Take the graphics. They’re ugly as sin, yes, but that’s easily forgiven. What makes them bad is how hard they are to read. Units are absolutely tiny, tough to identify at a glance, and have designs that often combine with the terrain to make something closer to a colour-blindness test than a battlefield. Compare the Marine with the SOP and realise that your camera will be a hell of a lot further back during actual play. Now look at a screenshot from even original Starcraft. See the difference? Both have complexity. Only Starcraft has clarity.
Learning the ropes is equally problematic. Achron’s skirmish mode is nothing short of a joke, with no options other than which map you play on, and an AI that can’t play its own game properly. The single player campaign is meant to act as the tutorial, but it instantly lost my interest with its bland voiceovers, poor mission design and lack of action. The second mission is particularly horrific, not for its difficulty, but for how boring it makes your newly granted time-travel powers feel. You want drama? You want excitement? Too bad. Instead you get a load of incredibly anal, fiddly timing challenges, lovingly set on the dullest map ever.
Stick it out and yes, technically you’ll be shown how to control your armies. Mostly though, what you’ll learn is that Achron has some of the worst path-finding AI in years (I’m told there’s a patch coming this week that improves this) and isn’t very good at teaching. If you’re lucky, you’ll find your way to the wiki instead, which at least has the raw info you need, along with lots of talk of temporal mechanics and paradox resolution. It’s no substitute for having it easily to hand in the game though, especially if you want to try out the aliens for a bit.
To get anything worthwhile out of Achron, you have to hit multiplayer mode. Here, the time-travel side comes into its own… but only if you can get a game going. If you don’t have a uPnP router, you have to manually open ports to get it working, you’re expected to swing by an IRC room to organise a game, and trying it with a friend, we kept getting nonsense messages about our maps being out of sync that actually turned out to be a problem with setting up a private game. That wasn’t the only glitch either, with others including an installation that didn’t create an important directory he needed, and having to quit before starting up a second round.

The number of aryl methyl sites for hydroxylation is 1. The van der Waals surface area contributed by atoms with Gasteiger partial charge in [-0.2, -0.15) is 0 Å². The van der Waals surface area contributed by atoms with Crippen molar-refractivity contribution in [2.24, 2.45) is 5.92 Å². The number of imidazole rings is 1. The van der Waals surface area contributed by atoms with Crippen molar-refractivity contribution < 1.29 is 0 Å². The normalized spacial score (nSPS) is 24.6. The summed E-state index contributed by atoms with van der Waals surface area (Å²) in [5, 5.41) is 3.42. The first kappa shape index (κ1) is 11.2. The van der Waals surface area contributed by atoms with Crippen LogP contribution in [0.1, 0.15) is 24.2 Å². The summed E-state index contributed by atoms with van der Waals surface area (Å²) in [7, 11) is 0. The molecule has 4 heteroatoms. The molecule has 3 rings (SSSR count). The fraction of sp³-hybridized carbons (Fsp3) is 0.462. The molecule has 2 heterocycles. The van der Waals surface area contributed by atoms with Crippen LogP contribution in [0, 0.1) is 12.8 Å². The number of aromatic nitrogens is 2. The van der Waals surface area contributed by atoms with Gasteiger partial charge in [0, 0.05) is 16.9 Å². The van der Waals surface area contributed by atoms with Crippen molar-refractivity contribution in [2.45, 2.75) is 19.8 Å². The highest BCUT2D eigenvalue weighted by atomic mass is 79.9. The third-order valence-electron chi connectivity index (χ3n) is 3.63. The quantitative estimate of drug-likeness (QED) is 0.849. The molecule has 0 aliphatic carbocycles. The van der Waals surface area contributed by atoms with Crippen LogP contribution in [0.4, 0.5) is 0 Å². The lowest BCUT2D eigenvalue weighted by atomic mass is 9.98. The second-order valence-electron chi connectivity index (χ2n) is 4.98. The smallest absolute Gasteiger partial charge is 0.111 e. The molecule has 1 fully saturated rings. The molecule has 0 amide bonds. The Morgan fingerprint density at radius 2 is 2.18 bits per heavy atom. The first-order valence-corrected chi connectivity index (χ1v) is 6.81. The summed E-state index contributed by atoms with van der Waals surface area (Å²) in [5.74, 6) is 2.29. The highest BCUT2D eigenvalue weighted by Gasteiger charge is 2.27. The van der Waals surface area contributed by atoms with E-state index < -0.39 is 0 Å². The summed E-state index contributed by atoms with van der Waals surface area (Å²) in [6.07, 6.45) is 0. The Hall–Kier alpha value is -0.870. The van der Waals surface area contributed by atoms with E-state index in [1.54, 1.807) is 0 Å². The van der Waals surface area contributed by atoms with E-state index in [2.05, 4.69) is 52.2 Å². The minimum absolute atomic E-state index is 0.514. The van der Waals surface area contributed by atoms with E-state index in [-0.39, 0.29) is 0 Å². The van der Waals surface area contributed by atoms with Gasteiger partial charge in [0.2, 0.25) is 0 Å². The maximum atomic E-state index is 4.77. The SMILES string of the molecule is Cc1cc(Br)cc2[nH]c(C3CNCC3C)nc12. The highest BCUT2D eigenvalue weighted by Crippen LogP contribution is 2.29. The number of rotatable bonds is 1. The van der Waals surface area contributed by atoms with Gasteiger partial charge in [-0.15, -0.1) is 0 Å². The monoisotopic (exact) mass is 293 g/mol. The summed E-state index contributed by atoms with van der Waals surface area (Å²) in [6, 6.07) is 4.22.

When up and running, the sheer originality and novelty of the central time-manipulation gimmick finally kicks in like it should. If you don’t feel a sense of godlike power the first time you use it, you’re officially without a soul. Even here though, frustration quickly hits. Units incapable of travelling well as a group and having the fiddly extra step of assigning squad commanders to save on chronoenergy (giving one order to a commander rather than one to every member of his squad) and other basic control issues all line up to get in your way, to say nothing of your soldiers actively disobeying your orders because you forgot to undo other ones you previously gave in the future and oh god that headache just came back with reinforcements.
Achron is a game that deserves to be played… but not an easy one to recommend buying. Its core mechanic is brilliant, its ambitions impressive, and those first few moments when you realise how well it works are nothing short of amazing. The weaker bits can’t undermine that, or the individually astonishing things that can happen as a result of your time powers.
Outside of that though, this is a mediocre, player-hostile RTS, and one that’s unlikely to keep your attention when the novelty fades. Choosing to pick a fight with Starcraft only highlights its problems, and it’s hard to feel a simpler design wouldn’t have made it easier for Achron to find its own identity and niche. Spreading itself out this wide, even having the best gimmick in the world – which Achron actually does – isn’t enough to escape Blizzard’s shadow.